REFLECTIONS

Catalonia's Bid for Independence Is a Zero-Sum Game

MIN READOct 2, 2017 | 15:22 GMT

Spanish police seize ballot boxes in a polling station in Barcelona, on Oct. 1, 2017, on the day of a referendum on independence for Catalonia banned by Madrid. And after hundreds were injured in clashes on election day and voting was disrupted so thoroughly that results cannot be considered reliable, it's clear that things in the region will get worse before they get better.

Spanish police seize ballot boxes in a polling station in Barcelona, on Oct. 1, 2017, on the day of a referendum on independence for Catalonia banned by Madrid. And after hundreds were injured in clashes on election day and voting was disrupted so thoroughly that results cannot be considered reliable, it's clear that things in the region will get worse before they get better.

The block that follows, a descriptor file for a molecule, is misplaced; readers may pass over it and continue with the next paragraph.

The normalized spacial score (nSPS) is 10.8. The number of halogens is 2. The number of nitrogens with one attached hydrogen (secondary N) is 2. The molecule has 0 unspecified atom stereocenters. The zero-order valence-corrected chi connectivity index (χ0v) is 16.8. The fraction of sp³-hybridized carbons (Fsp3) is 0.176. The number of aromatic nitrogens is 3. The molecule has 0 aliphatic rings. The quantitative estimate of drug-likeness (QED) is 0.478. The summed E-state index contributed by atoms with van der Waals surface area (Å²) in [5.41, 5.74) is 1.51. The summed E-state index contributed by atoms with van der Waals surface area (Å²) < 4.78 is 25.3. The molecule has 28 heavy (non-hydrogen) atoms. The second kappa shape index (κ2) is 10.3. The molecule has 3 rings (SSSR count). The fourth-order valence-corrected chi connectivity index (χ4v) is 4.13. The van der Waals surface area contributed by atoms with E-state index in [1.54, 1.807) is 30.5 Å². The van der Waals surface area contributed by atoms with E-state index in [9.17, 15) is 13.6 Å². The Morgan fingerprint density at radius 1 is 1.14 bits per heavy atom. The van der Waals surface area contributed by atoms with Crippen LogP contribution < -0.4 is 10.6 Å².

(PAU BARRENA/AFP/Getty Images)

When asked about Madrid's potential reaction to the independence process in Catalonia, many Catalans used to say, "as soon as they send the tanks, they will have lost the battle." On Oct. 1, the Spanish government didn't send in the military to block the independence referendum. But it did send the police, resulting in clashes that left over 800 people injured according to Catalan authorities. And images of policemen storming schools, seizing ballot boxes and using force against voters will resonate at home and abroad for years to come. Yesterday's events have not only exacerbated Spain's worst political crisis since democracy was reestablished four decades ago, they have given the independence movement serious momentum, which Madrid will struggle to stop....

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